The D.C. Zoning Commission adopted regulations yesterday to put strict limits on where new fast-food restaurants can locate, keeping them out of small neighborhood shopping areas and away from residential areas.

The regulations, adopted after two years of debate, are an attempt to deal with complaints by residents in some areas that their neighborhoods were being overrun with traffic, noise and litter because of a proliferation of carryouts.

The regulations ban fast-food restaurants from the smallest neighborhood shopping areas, zoned C-1, such as near Chevy Chase Circle, along Connecticut Avenue between Fessenden Street and Nebraska Avenue and along Rhode Island Avenue NE between 17th and 24th streets.

In somewhat denser commercial areas -- such as around Wisconsin and M streets in Georgetown, on Capitol Hill along parts of Pennsylvania Avenue SE and along Georgia Avenue just south of the Maryland line, fast-food chains could open outlets only with specific approval by the Board of Zoning Adjustment.

In addition, outlets in these areas, zoned C-2-A, would have to meet a number of strict conditions, such as being 25 feet away from any residence district, providing sufficient off-street parking, and operating "so as not to become objectionable to neighboring properties."

Before the regulations were adopted on a four-month emergency basis in May, fast-food restaurants could locate in any commercial district without seeking city approval.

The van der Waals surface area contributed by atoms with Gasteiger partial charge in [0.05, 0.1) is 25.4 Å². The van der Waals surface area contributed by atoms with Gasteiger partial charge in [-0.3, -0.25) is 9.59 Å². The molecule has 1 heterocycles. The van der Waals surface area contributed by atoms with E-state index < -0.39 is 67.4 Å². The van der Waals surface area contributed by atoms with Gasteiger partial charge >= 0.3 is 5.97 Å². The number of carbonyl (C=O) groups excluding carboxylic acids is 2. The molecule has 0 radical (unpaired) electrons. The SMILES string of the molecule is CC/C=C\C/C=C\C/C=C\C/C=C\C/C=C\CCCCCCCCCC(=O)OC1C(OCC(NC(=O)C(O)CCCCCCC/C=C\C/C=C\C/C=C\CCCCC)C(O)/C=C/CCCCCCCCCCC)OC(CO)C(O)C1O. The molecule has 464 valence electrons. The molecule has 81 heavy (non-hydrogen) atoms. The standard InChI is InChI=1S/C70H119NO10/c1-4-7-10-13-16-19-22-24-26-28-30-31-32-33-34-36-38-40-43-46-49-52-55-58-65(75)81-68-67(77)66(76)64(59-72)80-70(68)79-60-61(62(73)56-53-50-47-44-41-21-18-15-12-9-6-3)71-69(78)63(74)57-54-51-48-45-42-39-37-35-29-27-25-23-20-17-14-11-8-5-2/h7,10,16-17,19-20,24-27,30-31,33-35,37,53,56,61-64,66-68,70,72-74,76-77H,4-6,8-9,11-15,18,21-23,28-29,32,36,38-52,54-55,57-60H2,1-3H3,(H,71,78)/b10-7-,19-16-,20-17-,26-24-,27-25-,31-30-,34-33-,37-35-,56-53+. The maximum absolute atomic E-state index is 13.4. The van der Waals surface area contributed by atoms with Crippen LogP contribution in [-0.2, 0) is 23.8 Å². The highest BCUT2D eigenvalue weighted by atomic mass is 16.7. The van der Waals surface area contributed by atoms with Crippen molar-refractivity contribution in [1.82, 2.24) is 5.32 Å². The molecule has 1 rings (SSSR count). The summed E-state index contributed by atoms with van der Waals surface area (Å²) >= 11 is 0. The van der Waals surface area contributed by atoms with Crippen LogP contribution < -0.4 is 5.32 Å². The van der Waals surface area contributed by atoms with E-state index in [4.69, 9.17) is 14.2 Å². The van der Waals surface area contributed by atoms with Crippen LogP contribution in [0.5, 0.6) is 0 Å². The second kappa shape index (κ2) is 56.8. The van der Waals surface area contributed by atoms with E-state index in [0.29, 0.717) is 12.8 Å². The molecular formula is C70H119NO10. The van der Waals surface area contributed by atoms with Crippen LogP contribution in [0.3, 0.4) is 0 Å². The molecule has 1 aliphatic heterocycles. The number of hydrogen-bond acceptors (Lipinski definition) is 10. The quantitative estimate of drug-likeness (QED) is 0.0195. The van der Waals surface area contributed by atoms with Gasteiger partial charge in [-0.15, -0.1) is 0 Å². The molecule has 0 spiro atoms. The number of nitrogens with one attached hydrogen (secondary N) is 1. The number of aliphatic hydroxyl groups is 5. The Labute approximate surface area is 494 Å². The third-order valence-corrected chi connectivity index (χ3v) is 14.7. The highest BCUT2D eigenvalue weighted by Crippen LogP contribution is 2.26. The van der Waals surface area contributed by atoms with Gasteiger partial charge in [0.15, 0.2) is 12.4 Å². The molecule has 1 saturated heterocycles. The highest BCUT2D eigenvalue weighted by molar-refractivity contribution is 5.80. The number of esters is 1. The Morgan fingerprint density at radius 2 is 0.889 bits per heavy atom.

While approving the regulations in "final" form yesterday, the commission said it would reconsider next month whether to add restrictions in high-density commercial zones next to residential areas, most of them at Metro stops or at major intersections.

Zoned C-3-A, those include areas around the Friendship Heights and Tenleytown Metro stops in Northwest, the Minnesota Avenue and Benning Road Metro stops in Northeast and Hechinger Mall on H Street NE, according to commission staff.

As now written, the regulations would allow fast-food restaurants in those areas as a matter of right. But some community organizations and City Council members have objected to the lack of restrictions, and the commission asked the city planning office to analyze the impact of the approved regulations on adjacent neighborhoods.

Jerry A. Moore III, who represents Hardee's Hamburgers, Popeye's Famous Fried Chicken, and Church's Fried Chicken, called the regulations "a broad swipe at fast-food restaurants" and said the "innocent bystander" most hurt by the restrictions are inner-city youths who may find that fast-food restaurants are the only place they can find a first job.

"It's emotional," Moore said of the reactions in some neighborhoods to the introduction of fast-food restaurants. "It's like Asian flu in 1976. Everyone had to go out and get vaccinated."

The regulations do not affect fast-food restaurants that are already established.

In such shopping areas as that at 18th Street and Columbia Road NW, where some residents became upset a few years ago when two fast-food outlets located there, new ones would have to be at least 25 feet from a residence district unless a street separated the two; could not have a drive-through; and could not have the entrance facing a residential district.